CSN office in Historic Westside just the first step in a bigger plan
An office space deal approved by the Las Vegas City Council is the predecessor to a bigger piece: the Westside Workforce Education and Training Center.
Updated June 3, 2021 - 10:47 am
The College of Southern Nevada’s two-year sublease of office space at the Historic Westside School at first glance appears to be a relatively ordinary development.
But the deal approved Wednesday by the Las Vegas City Council is merely the predecessor to a bigger piece: the Westside Workforce Education and Training Center.
Backed by a $6.9 million federal coronavirus relief grant, the job training facility will be constructed just north of the school in a community that has struggled for years with economic development.
CSN President Federico Zaragoza said the 10,000-square-foot center will boost the underserved community’s access to high-demand jobs in health care, advanced manufacturing, information technology and apprenticeship trades.
The city said construction probably would start in 2023.
But with CSN now subleasing 823 square feet of office space at the Historic Westside School, including for classroom purposes, the college can begin programs there that will eventually transition into the center, according to Zaragoza.
“This lease is the important first step for CSN to bring unprecedented education and job training opportunities to an area of this community that has historically had one of the highest unemployment rates in the state,” he told city lawmakers.
Bill Arent, the city’s deputy director of economic and urban development, described the sublease as “the appetizer before the main course.”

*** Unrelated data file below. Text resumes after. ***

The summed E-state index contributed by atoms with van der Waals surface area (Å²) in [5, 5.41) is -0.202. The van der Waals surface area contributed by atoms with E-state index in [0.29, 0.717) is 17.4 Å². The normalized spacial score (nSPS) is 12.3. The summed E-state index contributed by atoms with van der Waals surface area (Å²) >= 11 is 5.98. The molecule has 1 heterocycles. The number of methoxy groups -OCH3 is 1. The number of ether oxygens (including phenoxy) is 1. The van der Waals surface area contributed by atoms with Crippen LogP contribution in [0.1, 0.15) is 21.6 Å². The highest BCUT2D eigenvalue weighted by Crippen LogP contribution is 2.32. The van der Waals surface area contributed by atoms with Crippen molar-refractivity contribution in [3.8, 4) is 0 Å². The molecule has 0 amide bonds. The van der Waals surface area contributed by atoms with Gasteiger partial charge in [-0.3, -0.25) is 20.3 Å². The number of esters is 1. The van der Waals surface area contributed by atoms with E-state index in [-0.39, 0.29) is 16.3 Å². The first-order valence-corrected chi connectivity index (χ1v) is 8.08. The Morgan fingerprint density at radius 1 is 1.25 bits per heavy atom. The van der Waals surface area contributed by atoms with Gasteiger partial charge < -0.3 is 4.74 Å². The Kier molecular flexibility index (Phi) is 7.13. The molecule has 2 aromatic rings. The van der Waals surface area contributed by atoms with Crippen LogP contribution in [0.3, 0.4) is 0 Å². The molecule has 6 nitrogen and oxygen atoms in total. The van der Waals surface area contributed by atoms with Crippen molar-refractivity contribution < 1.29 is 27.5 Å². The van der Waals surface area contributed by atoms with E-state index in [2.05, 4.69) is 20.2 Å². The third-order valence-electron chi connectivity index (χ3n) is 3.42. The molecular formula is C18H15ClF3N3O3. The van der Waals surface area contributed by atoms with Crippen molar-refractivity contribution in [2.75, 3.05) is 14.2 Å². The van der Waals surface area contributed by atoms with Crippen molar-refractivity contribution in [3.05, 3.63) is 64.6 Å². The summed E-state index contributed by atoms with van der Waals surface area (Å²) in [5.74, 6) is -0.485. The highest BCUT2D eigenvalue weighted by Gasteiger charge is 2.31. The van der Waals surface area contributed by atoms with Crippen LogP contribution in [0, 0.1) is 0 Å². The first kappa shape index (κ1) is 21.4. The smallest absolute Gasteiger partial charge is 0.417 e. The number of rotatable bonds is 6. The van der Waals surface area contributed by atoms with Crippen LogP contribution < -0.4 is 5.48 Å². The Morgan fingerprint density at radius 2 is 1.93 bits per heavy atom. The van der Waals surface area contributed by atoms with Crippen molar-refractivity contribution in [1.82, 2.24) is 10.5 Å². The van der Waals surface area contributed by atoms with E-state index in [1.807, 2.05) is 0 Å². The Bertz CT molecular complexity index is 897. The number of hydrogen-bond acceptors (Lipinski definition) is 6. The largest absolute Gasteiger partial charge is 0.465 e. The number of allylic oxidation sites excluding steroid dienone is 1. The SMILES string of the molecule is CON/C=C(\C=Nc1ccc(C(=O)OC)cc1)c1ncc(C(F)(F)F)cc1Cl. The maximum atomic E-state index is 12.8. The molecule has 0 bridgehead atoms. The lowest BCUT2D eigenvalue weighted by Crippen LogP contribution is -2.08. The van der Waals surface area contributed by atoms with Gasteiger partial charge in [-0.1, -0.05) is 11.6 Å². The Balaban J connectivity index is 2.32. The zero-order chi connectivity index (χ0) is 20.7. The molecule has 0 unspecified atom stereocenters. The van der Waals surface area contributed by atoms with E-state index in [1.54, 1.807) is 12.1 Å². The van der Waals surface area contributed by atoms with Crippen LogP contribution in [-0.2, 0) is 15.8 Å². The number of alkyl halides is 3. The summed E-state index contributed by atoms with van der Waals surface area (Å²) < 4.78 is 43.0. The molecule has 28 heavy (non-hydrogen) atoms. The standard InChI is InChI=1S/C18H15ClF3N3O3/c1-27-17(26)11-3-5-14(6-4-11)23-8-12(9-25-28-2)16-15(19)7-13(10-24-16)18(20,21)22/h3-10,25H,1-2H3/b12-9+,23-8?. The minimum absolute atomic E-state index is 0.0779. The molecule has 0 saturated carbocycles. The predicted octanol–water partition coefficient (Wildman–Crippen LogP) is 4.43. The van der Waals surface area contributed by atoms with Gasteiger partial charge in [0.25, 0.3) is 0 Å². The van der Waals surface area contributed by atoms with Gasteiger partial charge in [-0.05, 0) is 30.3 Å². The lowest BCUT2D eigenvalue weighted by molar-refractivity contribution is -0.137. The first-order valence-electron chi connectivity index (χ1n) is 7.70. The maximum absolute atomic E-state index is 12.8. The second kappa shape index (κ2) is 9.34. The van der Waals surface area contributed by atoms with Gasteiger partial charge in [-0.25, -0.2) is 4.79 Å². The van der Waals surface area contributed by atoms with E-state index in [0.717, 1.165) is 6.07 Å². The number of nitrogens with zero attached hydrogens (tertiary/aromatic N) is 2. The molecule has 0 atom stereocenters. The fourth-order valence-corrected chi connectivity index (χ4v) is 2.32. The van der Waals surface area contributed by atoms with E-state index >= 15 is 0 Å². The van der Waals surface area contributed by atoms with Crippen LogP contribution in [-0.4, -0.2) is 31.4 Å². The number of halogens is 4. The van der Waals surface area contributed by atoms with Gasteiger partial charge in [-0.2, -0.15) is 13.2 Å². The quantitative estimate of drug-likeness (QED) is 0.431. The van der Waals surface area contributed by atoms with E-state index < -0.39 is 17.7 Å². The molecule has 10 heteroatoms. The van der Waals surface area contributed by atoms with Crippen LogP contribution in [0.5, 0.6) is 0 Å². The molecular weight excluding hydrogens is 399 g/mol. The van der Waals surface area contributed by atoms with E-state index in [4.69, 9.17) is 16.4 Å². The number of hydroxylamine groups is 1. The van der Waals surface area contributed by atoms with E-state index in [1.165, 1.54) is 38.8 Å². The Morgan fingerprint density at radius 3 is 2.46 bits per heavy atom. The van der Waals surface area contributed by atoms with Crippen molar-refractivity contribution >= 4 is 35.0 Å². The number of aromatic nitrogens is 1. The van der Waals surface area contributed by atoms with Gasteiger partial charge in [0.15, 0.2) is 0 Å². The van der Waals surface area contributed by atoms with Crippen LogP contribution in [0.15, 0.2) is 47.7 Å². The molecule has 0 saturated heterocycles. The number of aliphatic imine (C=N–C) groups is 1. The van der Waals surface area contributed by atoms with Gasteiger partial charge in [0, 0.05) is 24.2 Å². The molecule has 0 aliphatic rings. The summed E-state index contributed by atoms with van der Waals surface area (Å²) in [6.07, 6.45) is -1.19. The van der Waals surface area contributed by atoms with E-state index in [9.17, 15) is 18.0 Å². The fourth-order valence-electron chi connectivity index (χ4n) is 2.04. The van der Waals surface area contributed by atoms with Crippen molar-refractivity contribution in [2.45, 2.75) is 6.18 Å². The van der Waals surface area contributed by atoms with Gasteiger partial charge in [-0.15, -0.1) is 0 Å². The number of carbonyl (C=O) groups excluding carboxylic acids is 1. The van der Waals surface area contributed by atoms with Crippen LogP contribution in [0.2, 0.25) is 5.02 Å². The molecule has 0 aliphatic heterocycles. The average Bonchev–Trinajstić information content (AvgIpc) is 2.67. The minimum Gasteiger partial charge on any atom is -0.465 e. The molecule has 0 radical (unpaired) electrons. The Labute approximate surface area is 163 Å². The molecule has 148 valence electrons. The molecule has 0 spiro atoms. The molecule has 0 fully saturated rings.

“If I could vote for this twice, I would,” Councilman Cedric Crear, who represents the Historic Westside, said.
CSN will not pay base rent for the office space but must pay maintenance expenses, a deal that Arent said was struck in consideration of the forthcoming center.
Officials previously said that the center would serve 450 students.
The vast majority of students will qualify for scholarships or sponsored tuition, Zaragoza said Wednesday, adding that the college is already recruiting.
Lloyd honored with namesake street
A Las Vegas police lieutenant who died in July will have a street renamed after him in northwest Las Vegas.
The City Council on Wednesday signed off on creating Erik Lloyd Street after Lt. Erik Lloyd, a nearly 30-year veteran of the Metropolitan Police Department who died at 53 from complications of COVID-19.
Erik Lloyd Street will replace a portion of Tee Pee Lane between Iron Mountain Road and Brent Lane in the Sunstone master planned community.
Councilwoman Michele Fiore had asked the community’s developer, Lennar Homes, what they could do to honor Lloyd, according to attorney Stephanie Allen, who represented the company in the request before the council.
Minddie Lloyd, Lloyd’s widow, was emotional when addressing city lawmakers and others including her husband’s co-workers.
“My family is very humbled for this dedication, and we accept this on behalf of all of our law enforcement — our men and women that fight and protect us on the streets every day,” she said.
Contact Shea Johnson at email@example.com or 702-383-0272. Follow @Shea_LVRJ on Twitter.